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TL074 Op-Amp (JFET Input)

TL074 Pin Configuration

Pin Number

Pin Name



Op-Amp Output Pins

These are the output pins of the four Op-Amps


Input Inverting Pins

These are the input inverting pins of the four Op-Amps


Input Non-Inverting Pins

These are the input non-inverting pins of the four Op-Amps


Vcc (+)

Positive Supply Rail of the Op-Amp


Vcc (-)

Negative Supply Rail of the Op-Amp


Features and Specifications

  • JFET Input Op-Amp Quad Package
  • Typical Operating Voltage: +15V to -15V
  • Maximum operating Voltage: 36V
  • Input Bias Current: 65pA
  • Common mode Rejection Ratio CMRR: 100dB
  • Low Level Input Voltage: 0.8V (max)
  • Propagation Delay (Pd) / Transition time: 29 ns (max)
  • Low Input Bias and Offset Current
  • Output Short circuit protection
  • Available in 14-pin PDIP, SO-14, TSSOP packages with variations like TL74A, TL74AB, TL74AC, and TL74L.


Note: Complete Technical Details can be found in the TL074 IC datasheet given at the end of this page.


TL074 Equivalent



Alternatives Op-Amps

LM741A, LM741C, LM709C, LM201, MC1439, and LM748


Where to use TL074 IC

The TL074 is a Quad Package Operational Amplifier, meaning it has four Op-Amps inside it and each Op-Amp can be used independently.

TL074 Op-amp Inside

The main distinguishing feature of the TL074 Op-Amp is that they incorporate high-voltage JFET and bipolar transistors which helps the transistor to have very high input impedance and low bias current. Also this Op-Amp has low noise and harmonic distortion making it an ideal choice for audio pre-amplifiers. So if you are looking for an Op-Amp IC with Quad package and JFET driven then this IC might be the right choice for you


How to use TL074 Op-Amp

TL074 is very similar to the LM324 Op-Amp, they both have four Op-Amps inside them and have the exact same pinouts. However they differ a bit in their characteristics since the TL074 has a JFET inside it. If you are curious to learn about few application circuits of this IC then you can read through how LM324 is used since both the IC shares the same applications. 


TL074 Op-Amp Design Considerations

The Op-Amps as we know are the work horse for most electronics circuit designs. There are a plethora of application circuits for Op-Amp each having its characteristics and significance in its own way. But every Op-Amp designs will have some common design considerations or tips which are common among them and we will discuss the same further.

TL074 Op amp Design Considerations

Inputs: Op-Amps are known for its high input impedance, meaning it will not draw any current (or disturb) the signal that is being given to the Input pin. The input stage of an Op-Amp is mostly complex since it involves many stages. The Input common-mode range value must be considered while supplying voltage signals because the input voltage should never exceed the rail voltage else it will create a latch-up condition which in return will create a short circuit of the supply voltage and thus damaging the circuit permanently. Also the difference between the voltage values of the Inverting and the Non-Inverting pin should not be more than the Differential Input Voltage Rating.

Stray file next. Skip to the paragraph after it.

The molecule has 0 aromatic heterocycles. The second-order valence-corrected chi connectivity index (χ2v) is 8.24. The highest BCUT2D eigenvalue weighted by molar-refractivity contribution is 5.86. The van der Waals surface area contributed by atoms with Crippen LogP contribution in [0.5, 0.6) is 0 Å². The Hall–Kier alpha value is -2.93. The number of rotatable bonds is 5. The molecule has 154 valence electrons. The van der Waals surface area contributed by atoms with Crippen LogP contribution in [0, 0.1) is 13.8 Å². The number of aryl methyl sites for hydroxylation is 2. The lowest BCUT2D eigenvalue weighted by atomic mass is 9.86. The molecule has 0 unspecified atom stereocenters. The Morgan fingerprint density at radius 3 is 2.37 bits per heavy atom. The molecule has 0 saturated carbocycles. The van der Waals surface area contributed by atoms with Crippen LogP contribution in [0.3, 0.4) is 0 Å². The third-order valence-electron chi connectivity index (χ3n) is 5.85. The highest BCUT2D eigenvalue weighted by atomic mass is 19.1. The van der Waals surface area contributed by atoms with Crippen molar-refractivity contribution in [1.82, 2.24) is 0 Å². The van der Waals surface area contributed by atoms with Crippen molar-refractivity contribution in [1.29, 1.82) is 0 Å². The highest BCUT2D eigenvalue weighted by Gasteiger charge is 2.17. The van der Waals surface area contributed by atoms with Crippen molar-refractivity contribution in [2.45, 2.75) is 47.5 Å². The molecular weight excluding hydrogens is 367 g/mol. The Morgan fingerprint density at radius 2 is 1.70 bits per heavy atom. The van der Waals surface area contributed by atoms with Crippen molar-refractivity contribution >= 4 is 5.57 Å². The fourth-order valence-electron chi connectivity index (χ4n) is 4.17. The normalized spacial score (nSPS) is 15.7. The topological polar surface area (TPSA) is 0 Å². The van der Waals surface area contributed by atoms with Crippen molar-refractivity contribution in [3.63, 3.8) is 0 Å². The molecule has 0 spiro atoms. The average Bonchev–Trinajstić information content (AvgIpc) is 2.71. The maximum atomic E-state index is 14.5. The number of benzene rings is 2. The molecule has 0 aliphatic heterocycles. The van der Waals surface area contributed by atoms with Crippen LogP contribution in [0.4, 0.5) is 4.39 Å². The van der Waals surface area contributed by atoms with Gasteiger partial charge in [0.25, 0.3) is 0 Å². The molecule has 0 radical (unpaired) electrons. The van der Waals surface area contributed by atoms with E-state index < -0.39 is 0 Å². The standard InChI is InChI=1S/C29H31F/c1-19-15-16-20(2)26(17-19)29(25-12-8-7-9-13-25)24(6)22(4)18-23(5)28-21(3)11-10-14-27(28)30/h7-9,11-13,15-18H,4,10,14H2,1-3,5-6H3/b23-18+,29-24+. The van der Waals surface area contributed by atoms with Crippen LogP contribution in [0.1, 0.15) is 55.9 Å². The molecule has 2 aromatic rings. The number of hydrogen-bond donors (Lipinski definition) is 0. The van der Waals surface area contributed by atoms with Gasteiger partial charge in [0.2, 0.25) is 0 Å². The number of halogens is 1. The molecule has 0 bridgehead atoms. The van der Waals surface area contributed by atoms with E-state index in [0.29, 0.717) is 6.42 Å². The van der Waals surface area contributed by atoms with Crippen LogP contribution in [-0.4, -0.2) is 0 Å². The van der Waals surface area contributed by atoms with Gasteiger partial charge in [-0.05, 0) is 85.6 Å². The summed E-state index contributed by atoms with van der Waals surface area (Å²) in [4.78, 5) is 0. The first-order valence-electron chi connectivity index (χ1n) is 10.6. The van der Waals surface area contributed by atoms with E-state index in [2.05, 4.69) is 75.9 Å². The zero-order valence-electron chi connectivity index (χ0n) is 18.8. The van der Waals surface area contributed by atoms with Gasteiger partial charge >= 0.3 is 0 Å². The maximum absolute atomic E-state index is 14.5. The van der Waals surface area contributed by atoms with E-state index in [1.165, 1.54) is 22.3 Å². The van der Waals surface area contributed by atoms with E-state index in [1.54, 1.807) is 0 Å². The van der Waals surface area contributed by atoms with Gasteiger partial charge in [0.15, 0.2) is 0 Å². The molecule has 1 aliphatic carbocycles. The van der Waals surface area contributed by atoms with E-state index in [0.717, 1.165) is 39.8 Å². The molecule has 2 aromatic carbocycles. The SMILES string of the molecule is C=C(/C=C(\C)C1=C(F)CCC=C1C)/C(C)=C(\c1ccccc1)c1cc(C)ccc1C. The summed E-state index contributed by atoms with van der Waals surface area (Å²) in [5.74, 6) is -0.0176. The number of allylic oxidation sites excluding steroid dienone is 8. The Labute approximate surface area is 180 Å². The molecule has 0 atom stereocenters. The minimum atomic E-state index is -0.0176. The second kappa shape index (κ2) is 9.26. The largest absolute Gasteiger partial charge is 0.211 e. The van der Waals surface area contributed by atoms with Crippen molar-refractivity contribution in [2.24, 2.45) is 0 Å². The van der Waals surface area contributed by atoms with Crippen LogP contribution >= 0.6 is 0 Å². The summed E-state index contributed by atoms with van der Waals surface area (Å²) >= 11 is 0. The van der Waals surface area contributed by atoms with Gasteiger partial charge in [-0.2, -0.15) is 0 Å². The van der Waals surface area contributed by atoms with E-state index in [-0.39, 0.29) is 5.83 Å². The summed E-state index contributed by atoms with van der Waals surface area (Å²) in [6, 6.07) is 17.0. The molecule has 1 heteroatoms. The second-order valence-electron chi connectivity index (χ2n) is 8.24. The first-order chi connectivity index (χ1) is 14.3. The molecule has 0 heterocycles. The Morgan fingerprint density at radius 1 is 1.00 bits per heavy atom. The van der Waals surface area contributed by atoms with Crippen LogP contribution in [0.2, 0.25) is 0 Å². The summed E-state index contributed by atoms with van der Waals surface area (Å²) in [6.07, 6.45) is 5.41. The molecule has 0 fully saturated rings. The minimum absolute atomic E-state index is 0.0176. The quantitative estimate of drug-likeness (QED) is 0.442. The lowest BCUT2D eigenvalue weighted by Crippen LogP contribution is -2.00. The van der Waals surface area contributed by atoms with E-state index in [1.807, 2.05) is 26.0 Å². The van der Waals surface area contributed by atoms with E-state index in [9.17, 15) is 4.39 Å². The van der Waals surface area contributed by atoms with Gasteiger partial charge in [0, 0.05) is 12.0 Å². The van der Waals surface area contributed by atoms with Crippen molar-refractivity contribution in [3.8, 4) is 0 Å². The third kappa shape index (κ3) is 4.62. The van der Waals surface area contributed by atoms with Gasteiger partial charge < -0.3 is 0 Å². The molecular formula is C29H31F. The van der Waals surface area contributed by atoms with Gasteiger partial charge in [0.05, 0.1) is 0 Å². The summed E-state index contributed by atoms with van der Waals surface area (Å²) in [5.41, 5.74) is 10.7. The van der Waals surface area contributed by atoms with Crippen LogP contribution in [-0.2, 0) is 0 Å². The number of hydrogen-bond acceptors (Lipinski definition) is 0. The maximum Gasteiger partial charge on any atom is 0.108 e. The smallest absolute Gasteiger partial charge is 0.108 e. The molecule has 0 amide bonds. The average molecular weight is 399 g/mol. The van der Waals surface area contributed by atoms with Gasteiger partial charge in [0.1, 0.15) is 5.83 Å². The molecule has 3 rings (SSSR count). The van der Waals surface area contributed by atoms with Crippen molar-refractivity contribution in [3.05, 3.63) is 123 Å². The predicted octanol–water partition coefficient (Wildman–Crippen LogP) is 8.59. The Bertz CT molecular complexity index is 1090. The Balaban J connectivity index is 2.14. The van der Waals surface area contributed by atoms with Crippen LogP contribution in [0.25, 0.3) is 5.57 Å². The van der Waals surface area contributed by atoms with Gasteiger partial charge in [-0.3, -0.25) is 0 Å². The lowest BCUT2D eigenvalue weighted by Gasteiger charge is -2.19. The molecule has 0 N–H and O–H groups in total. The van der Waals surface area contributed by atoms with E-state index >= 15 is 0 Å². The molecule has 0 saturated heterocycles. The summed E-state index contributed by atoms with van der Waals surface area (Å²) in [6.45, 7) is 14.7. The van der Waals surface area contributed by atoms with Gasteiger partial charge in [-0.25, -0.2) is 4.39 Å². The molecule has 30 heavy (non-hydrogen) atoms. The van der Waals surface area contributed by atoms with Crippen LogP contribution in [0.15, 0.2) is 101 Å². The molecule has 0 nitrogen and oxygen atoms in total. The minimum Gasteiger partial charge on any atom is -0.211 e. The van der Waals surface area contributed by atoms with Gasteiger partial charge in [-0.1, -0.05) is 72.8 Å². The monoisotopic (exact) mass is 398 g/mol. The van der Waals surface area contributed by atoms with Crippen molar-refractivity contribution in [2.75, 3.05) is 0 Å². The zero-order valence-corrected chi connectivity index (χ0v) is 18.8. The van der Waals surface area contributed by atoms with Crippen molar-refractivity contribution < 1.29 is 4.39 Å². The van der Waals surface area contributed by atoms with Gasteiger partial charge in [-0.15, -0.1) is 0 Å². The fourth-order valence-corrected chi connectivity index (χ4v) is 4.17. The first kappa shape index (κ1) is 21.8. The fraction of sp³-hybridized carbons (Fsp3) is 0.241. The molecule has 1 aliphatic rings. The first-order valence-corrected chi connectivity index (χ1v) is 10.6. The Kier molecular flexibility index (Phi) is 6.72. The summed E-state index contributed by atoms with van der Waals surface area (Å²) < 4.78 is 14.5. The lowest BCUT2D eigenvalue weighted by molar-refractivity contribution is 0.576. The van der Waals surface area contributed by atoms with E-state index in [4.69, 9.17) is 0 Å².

Output: The TL074 is not a rail to rail Op-Amp hence the output voltage will not reach the maximum positive or maximum negative voltage when saturated. It will always be ~2V less than the supply voltage, this voltage drop occurs because of the Vce voltage drop of the transistors present inside the Op-Amp. Also remember that a saturated Op-Amp will comparatively draw more current and thus results in power loss.

Gain/Feedback: Op-Amps are known for their very large Open-Loop Gain, but sadly this gain is accompanied by noise hence most of the circuits are designed using Closed-Loop. A Closed-Loop system provides feedback to the input this limiting the gain value of the Op-Amp and the noise associated with it. A Negative feedback is commonly preferred, since it has predictable behaviour and stable operation.


Terminating Unused Op-Amp pins

For ICs like TL074 that has a Quad Op-Amp style package, often there is a good chance that the design does not utilize all the available four Op-Amps. In those case it is very important to terminate the Unused Op-Amp properly. Else, the unused pins will develop some stay capacitance which might pick up noise and affect the performance, also non terminated Op-Amps will consume more power thus decreasing the efficiency of the design. There are many ways to terminate an Op-Amp based on your design, but the most common used method is shown below.

Terminating Unused Op-amp

Here the Op-Amp is operating between the voltage range Vdd and Vss. To terminate the Op-Amp the Inverting pin of the Op-Amp is connected to the Output pin and the Non-Inverting pin is provided with a constant voltage source. This constant voltage could be of any value but must be within the limits of supply voltage (Common mode Voltage Range).  Hence it is not mandatory to have these two resistors since any available voltage of that particular range from the circuit  can be used to terminate the Non-Inverting pin of the Op-Amp.



  • Circuit requiring high input impedance
  • Buffer application
  • Filter circuits, Voltage followers
  • Integrator, Differentiator, Summer, adder, Voltage follower, etc.,
  • DC gain blocks
  • Comparators (Loop control & regulation)


2D Model (CDIP)

TL074 IC Dimensions

Component Datasheet

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